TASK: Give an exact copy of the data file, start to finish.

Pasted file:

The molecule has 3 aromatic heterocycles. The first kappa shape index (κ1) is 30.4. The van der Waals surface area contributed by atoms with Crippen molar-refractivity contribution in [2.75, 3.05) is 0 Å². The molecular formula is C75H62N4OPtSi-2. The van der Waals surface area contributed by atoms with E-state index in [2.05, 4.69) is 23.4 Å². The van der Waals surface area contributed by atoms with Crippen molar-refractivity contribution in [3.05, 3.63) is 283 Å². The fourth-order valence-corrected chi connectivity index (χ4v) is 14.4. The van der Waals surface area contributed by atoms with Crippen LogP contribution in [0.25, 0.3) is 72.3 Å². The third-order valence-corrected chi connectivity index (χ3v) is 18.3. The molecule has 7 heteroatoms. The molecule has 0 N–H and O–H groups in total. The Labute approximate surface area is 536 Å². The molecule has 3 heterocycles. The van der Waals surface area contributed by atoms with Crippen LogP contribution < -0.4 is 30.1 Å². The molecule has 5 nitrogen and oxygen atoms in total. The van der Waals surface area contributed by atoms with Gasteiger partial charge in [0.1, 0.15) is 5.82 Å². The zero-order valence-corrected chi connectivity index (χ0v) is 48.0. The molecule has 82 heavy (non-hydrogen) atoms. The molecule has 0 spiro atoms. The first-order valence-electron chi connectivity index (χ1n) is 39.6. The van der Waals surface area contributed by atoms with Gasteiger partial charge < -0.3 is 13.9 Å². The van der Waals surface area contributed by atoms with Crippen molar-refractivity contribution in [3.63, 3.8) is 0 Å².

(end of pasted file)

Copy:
The molecule has 3 aromatic heterocycles. The first kappa shape index (κ1) is 30.4. The van der Waals surface area contributed by atoms with Crippen molar-refractivity contribution in [2.75, 3.05) is 0 Å². The molecular formula is C75H62N4OPtSi-2. The van der Waals surface area contributed by atoms with E-state index in [2.05, 4.69) is 23.4 Å². The van der Waals surface area contributed by atoms with Crippen molar-refractivity contribution in [3.05, 3.63) is 283 Å². The fourth-order valence-corrected chi connectivity index (χ4v) is 14.4. The van der Waals surface area contributed by atoms with Crippen LogP contribution in [0.25, 0.3) is 72.3 Å². The third-order valence-corrected chi connectivity index (χ3v) is 18.3. The molecule has 7 heteroatoms. The molecule has 0 N–H and O–H groups in total. The Labute approximate surface area is 536 Å². The molecule has 3 heterocycles. The van der Waals surface area contributed by atoms with Crippen LogP contribution < -0.4 is 30.1 Å². The molecule has 5 nitrogen and oxygen atoms in total. The van der Waals surface area contributed by atoms with Gasteiger partial charge in [0.1, 0.15) is 5.82 Å². The zero-order valence-corrected chi connectivity index (χ0v) is 48.0. The molecule has 82 heavy (non-hydrogen) atoms. The molecule has 0 spiro atoms. The first-order valence-electron chi connectivity index (χ1n) is 39.6. The van der Waals surface area contributed by atoms with Gasteiger partial charge < -0.3 is 13.9 Å². The van der Waals surface area contributed by atoms with Crippen molar-refractivity contribution in [3.63, 3.8) is 0 Å².